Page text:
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Wisconsin’s Georgia Ellenwood, Ollie Hoare win track and field national championships

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Congrats to these Badgers!

It was a big weekend for the Wisconsin Badgers track and field program, as Georgia Ellenwood and Ollie Hoare claimed NCAA national championships at Hayward Field in Eugene, Ore.

According to a Wisconsin release, it is “the first time the Badgers have had a men’s and women’s individual track and field champion at the same meet since the 1997 NCAA Outdoor Championships.”

On Saturday, Ellenwood claimed the NCAA women’s heptathlon title—the first in Wisconsin history to do so. A senior from Langley, British Columbia, she earned 6,146 points overall to hold off Georgia’s Louisa Grauvogel for the national championship.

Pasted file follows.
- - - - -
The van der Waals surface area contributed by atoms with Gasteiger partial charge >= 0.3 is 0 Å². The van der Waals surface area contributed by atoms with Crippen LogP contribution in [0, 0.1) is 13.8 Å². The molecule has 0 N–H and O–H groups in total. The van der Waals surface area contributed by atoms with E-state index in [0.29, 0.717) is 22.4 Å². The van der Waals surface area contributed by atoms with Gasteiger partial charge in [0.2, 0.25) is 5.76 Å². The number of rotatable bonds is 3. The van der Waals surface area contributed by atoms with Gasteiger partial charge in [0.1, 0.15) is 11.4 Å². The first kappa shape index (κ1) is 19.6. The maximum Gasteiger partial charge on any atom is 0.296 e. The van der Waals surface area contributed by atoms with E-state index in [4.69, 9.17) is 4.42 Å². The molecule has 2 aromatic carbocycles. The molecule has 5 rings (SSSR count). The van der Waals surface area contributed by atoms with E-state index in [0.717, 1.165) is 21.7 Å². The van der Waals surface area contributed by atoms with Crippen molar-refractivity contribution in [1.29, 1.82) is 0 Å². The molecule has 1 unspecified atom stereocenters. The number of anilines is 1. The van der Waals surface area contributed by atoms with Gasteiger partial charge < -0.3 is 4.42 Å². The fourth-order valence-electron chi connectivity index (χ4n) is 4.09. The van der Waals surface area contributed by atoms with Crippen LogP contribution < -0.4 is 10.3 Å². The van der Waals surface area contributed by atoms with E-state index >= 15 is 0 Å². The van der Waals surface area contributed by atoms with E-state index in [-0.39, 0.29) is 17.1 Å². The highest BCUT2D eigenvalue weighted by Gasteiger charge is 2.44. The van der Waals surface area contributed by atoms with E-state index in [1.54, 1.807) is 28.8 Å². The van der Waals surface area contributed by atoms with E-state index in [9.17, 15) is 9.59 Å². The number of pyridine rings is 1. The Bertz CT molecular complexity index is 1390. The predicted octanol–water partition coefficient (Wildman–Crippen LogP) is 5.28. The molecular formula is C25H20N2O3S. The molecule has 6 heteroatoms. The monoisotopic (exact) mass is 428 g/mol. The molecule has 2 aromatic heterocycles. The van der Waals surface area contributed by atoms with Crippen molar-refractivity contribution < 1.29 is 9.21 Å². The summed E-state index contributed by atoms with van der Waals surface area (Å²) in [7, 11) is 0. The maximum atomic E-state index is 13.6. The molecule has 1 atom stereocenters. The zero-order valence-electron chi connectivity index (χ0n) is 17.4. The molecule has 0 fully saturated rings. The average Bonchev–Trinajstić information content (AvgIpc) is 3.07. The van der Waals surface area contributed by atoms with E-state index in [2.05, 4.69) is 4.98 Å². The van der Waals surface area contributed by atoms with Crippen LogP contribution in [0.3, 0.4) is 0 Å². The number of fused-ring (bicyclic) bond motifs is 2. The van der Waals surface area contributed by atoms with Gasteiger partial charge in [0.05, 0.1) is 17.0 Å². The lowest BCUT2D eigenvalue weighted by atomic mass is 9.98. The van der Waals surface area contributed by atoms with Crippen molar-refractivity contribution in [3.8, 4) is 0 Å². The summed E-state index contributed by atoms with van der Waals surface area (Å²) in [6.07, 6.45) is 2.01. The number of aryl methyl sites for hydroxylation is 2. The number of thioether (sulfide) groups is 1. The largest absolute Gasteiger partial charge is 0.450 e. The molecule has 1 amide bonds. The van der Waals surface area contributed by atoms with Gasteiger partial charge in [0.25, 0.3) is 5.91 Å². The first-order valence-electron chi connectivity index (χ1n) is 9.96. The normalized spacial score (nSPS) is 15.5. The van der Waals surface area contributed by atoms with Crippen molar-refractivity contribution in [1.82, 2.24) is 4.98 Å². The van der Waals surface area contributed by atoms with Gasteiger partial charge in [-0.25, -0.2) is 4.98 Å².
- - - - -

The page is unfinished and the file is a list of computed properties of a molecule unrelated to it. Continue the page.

As she told UWBadgers.com:

“I think I’m still processing the whole thing and it doesn’t really feel like I won yet. I think it hasn’t really sunk in yet,” Ellenwood said. “It doesn’t really feel like I’m the first, because when I was recruited I knew about so many great heptathletes who have come through the program. To know that I’m one of them and I’m the best one that’s come through Wisconsin hasn’t really hit me yet.

“I have a lot to thank for that, coach Nate Davis, my parents. Nate training me to be mentally tough is a key for that.”

On Friday, Hoare earned the men’s 1500-meter national championship with a time of three minutes, 44.77 seconds.

As UW noted in its release earlier this weekend, Hoare’s title in this specific NCAA event is the first time a Wisconsin athlete has claimed the championship since Don Gehrmann earned three consecutive outdoor titles from 1948 to 1950.

“That’s extremely special, especially with the heritage and tradition that Wisconsin has with distance.” Hoare told UWBadgers.com. “I’ve been here, done my research on the past athletes who have come through and it’s incredible. To know that, it’s very humbling and it’s also very reassuring that I’m in the right place for me. That’s amazing, I didn’t realize it was 1948. I’m completely stoked and I’m just going to cherish this and enjoy the rest of the NCAA championships.”